61. 61. SIADH Treatment ƒ Serum Na > 125 usually not require Rx ƒ Fluid restriction only, if mild ƒ Furosemide with NS bolus (increases free water clearance) ƒ Hypertonic saline (3 %) only needed for : –seizures –coma –cardiovascular compromise ƒ Only correct at about 1 meq/liter/hour (if too fast can cause central pontine myelinolysis) ƒ Seizure control with benzodiazepines
  62. 62. Malignancy - Caused Adrenal Crisis ƒ Causative tumors : –Melanoma –Lung ca –Breast ca –Renal & other retroperitoneal ca's ƒ Withdrawl of chronic steroid Rx ƒ Infection of adrenals ƒ Adrenal hemorrhage ƒ Aminoglutethamide chemoRx
  63. 63. Malignancy - Caused Adrenal Crisis ƒ Symptoms –weakness, lethargy –thirst ƒ Signs –Dehydration –Hypotension –Hyponatremia, hyperkalemia, hypoglycemia, azotemia, +/- eosinophilia
  64. 64. Malignancy - Caused Adrenal Crisis ƒ Diagnosis –Serum electrolytes, BUN –Serum cortisol (draw prior to Rx) –Computed tomography of retroperitoneum (+/- MRI) ƒ Start Rx prior to full workup
  65. 65. Malignancy - Caused Adrenal Crisis Treatment ƒ IV fluid bolus (NS) ƒ IV steroids (at least 300 mg equivalents of hydrocortisone per day initially) ƒ +/- calcium, NaHCO3, glucose / insulin for hyperkalemia ƒ IV glucose ƒ Evaluate for source of infection ƒ Maintain steroid coverage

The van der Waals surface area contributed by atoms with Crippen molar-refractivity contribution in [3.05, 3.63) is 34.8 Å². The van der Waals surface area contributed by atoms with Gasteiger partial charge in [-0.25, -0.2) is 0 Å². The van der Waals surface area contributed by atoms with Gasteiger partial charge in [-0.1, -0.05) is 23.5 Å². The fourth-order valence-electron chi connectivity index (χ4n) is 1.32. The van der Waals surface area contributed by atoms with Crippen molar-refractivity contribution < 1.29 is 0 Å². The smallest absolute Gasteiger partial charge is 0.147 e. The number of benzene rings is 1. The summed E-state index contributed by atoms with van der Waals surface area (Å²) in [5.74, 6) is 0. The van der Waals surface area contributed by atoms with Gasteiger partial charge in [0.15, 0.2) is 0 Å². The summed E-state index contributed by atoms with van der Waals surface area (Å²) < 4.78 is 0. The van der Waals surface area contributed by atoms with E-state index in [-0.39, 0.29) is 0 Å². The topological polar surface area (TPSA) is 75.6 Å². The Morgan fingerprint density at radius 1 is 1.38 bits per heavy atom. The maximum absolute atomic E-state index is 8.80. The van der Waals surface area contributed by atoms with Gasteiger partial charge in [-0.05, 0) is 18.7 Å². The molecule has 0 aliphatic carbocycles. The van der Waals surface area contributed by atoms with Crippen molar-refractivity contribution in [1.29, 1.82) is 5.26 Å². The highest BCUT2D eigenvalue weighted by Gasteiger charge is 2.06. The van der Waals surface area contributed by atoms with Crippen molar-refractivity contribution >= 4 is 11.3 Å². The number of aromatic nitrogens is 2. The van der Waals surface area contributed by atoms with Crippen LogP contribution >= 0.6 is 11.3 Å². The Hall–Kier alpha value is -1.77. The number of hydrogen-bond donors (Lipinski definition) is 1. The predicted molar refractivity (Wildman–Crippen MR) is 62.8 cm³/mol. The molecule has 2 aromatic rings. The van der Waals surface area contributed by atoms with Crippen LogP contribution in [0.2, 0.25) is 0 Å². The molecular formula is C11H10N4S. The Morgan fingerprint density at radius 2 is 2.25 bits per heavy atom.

66. 66. Hemorrhagic Syndromes in Malignancy * ƒ Thrombocytopenia ƒ Disseminated intravascular coagulation (DIC) ƒ Decreased clotting factors ƒ Primary fibrinolysis ƒ Platelet dysfunction ƒ Vascular defects ƒ Circulating anticoagulants (* in decreasing order of probability)
  67. 67. Mechanisms of Thrombocytopenia in Malignancy ƒ ChemoRx ƒ Radiation Rx ƒ Bone marrow tumor infiltration ƒ Hypersplenism ƒ DIC ƒ Infection - induced ƒ ITP
  68. 68. Thrombocytopenia in Malignancy ƒ Avoid all NSAID's ƒ Spontaneous bleeds can occur if platelets < 10 K ƒ Platelet transfusion indications : –count < 5000 –Any CNS bleed (even if count > 10 k) –Avoid in consumptive states –Use HLA matched single donor platelets if sensitized
  69. 69. Malignancy - Related DIC ƒ Possible with any tumor but usually due to : –acute leukemia (esp. promyelocytic) –pancreas ca –prostate ca ƒ Can be acute or chronic –Acute : platelets, PT, PTT, FDP, fibrinogen ƒ Rx with platelets & clotting factors ƒ May need tumor debulking –Chronic : lab results may be near normal ; Rx intravascular thrombosis with heparin
  70. 70. Malignancy - Related Primary Fibrinolysis ƒ Some tumors cause spontaneous fibrinolytic activity : –Sarcomas –Breast ca –Colon ca –Gastric ca –Thyroid ca ƒ Show increased FDP's ƒ Rx with epsilon aminocaproic acid
  71. 71. Treatment- Related Bleeding Disorders in Malignancy ƒ Due to specific chemoRx agents : –Plicamycin : thrombocytopenia, DIC –L-asparaginase : hypofibrinogenemia –Mitomycin : microangiopathic hemolytic anemia –Actinomycin D : vitamin K antagonist –Daunorubicin : primary fibrinolysis ƒ Initiation of DIC by cytotoxic effects
  72. 72. Malignancy - Related Immunosuppression / Infection ƒ Causative tumors –Almost all –Also due to chemoRx or radiation Rx directly ƒ If fever & neutrophil plus band count is < 500 per mm3, presume serious infection present –Most common source is endogenous microbes –Rx with antipseudomonal med plus 3rd generation cephalosporin +/- amphotericin
  73. 73. Oncologic Emergencies Summary ƒ Have low threshold for workup of vague symptoms in the cancer patient ƒ Consider direct effects of meds ƒ Treat complications aggressively if primary tumor still treatable ƒ Have prearranged referral arrangements for special emergent Rx's